Meet the Democratic Operatives Fighting Their Party Establishment Over Its Future

The same consulting firm in Washington is helping not only Bernie Sanders’s presidential campaign but two underdog Senate candidates fighting party-approved Democrats in primaries.

(From left) Julian Mulvey, Mark Longabaugh, and Tad Devine.
National Journal
Andrea Drusch
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Andrea Drusch
Nov. 8, 2015, 8 p.m.

Tucked away in a condo com­plex in Wash­ing­ton, D.C.’s quiet Glover Park neigh­bor­hood, three vet­er­an polit­ic­al op­er­at­ives tap away at laptops around a single con­fer­ence table. Sur­roun­ded by cam­paign signs from lib­er­al past cli­ents like Ed­ward Kennedy, the men pop in and out of con­ver­sa­tion to an­swer phone calls, for­ward emails, and re­fuel on caf­feine.

This is the headquar­ters of the Demo­crat­ic in­sur­gency.

Tad Dev­ine, Ju­li­an Mul­vey, and Mark Longabaugh—to­geth­er Dev­ine Mul­vey Longabaugh—rep­res­ent as cli­ents not only Bernie Sanders, the avowed so­cial­ist pres­id­en­tial can­did­ate tak­ing on Hil­lary Clin­ton, but also two little-known, un­der­dog Demo­crat­ic Sen­ate can­did­ates run­ning against party-ap­proved fa­vor­ites: Cin­cin­nati Coun­cil­man P.G. Sit­ten­feld and former Chica­go Urb­an League CEO An­drea Zo­pp.

All reg­u­lars on the Demo­crat­ic cam­paign cir­cuit, the three con­sult­ants in­sist they’re not try­ing to ruffle any feath­ers with their party. Rather, they’re try­ing to save it.

“Listen, I’m a Demo­crat. I want the Demo­crats to con­trol the House and the Sen­ate,” Dev­ine said in an in­ter­view with Na­tion­al Journ­al. “But I’m also some­body who for a long time has felt that the de­cisions about who’s the strongest can­did­ate … these are de­cisions that are best made by voters. If you let the in­siders make de­cisions about can­did­ates be­fore any­one has even cast a vote, I think you run a great risk of the strongest can­did­ate not be­ing the nom­in­ee of your party.”

So Dev­ine Mul­vey Longabaugh has em­barked on a battle against the party es­tab­lish­ment—in­clud­ing the party com­mit­tees the three men also count among past cli­ents. The firm’s cli­ent in Ohio, Sit­ten­feld, is a 31-year-old city coun­cil mem­ber run­ning to the left of 74-year-old former Gov. Ted Strick­land on is­sues like guns and the Key­stone XL pipeline. In Illinois, the firm rep­res­ents Zo­pp, an Afric­an-Amer­ic­an com­munity lead­er and former cor­por­ate CEO who is wa­ging an out­sider cam­paign against Rep. Tammy Duck­worth, the Wash­ing­ton fa­vor­ite. Both Duck­worth and Strick­land have already been en­dorsed by the Demo­crat­ic Sen­at­ori­al Cam­paign Com­mit­tee.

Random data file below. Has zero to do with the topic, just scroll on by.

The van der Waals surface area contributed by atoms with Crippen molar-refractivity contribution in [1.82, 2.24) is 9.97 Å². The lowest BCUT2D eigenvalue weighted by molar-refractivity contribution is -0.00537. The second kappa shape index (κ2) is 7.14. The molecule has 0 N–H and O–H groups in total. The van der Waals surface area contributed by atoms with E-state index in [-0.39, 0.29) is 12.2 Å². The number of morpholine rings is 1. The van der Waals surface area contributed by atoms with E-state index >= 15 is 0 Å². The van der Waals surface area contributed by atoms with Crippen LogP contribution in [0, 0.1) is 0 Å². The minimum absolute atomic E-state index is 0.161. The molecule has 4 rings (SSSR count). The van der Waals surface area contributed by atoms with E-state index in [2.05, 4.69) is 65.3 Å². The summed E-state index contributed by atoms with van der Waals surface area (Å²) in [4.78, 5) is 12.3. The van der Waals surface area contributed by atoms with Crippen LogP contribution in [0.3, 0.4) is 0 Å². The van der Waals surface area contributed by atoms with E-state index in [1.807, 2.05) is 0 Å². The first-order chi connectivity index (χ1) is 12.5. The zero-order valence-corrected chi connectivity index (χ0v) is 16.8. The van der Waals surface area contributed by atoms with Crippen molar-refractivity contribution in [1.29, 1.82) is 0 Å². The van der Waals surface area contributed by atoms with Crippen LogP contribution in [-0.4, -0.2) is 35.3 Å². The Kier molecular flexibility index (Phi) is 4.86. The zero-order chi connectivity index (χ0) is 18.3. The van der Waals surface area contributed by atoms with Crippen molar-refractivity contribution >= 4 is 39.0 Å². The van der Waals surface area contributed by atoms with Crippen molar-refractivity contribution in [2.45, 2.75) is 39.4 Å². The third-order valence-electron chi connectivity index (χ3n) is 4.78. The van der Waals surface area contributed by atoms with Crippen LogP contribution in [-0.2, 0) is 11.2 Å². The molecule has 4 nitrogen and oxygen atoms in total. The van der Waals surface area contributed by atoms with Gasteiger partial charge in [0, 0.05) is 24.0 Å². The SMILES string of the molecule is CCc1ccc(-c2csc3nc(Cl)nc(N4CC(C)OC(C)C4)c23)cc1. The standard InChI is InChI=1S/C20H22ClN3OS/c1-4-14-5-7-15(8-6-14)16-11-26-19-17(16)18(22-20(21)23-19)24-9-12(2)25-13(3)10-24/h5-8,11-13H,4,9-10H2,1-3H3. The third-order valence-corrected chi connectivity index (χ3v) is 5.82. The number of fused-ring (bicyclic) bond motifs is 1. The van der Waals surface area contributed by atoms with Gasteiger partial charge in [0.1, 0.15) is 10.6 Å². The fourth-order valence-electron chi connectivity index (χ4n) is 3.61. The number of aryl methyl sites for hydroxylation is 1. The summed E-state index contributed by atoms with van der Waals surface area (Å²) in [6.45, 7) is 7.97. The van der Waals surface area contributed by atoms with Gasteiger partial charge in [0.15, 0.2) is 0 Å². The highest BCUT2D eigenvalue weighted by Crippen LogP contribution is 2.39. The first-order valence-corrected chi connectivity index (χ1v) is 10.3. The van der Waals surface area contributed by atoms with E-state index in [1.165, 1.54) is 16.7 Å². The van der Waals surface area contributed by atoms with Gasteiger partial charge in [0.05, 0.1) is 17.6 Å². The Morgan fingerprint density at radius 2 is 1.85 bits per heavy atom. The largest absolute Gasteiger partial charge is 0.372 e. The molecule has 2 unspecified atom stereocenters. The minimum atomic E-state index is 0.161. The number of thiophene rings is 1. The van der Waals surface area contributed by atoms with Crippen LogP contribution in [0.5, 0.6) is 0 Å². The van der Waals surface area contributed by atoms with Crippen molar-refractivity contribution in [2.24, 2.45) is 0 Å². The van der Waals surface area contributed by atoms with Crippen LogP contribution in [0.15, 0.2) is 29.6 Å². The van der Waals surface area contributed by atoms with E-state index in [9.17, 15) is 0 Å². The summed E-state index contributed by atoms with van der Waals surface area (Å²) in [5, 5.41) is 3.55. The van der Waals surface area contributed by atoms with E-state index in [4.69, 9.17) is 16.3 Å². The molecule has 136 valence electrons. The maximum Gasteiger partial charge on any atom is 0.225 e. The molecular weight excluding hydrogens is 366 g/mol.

The firm be­lieves the Demo­crat­ic Party as a whole has be­come more pro­gress­ive since its last set of ma­jor primar­ies. And en­er­giz­ing a more pro­gress­ive party, the three op­er­at­ives say, re­quires can­did­ates who aren’t afraid to ar­tic­u­late their is­sues.

“If you look at our firm as a whole, we work for pro­gress­ive can­did­ates and pro­gress­ive causes,” said Longabaugh, who has worked on the in­sur­gent pres­id­en­tial cam­paigns of Bill Brad­ley and Richard Geph­ardt. “Ideo­lo­gic­ally, we ended up with these can­did­ates be­cause of what we be­lieve and what we stand for.

“If we’d wanted to cash in, we could have gone in­to cor­por­ate work a long time ago,” he ad­ded.

In­deed, the firm’s non­can­did­ate cli­ent list says plenty about the men’s polit­ics. The Amer­ic­an Civil Liber­ties Uni­on, the Nat­ur­al Re­sources De­fense Coun­cil, May­ors Against Il­leg­al Guns, and the League of Con­ser­va­tion Voters rep­res­ent the lib­er­al back­bone of the Demo­crat­ic Party.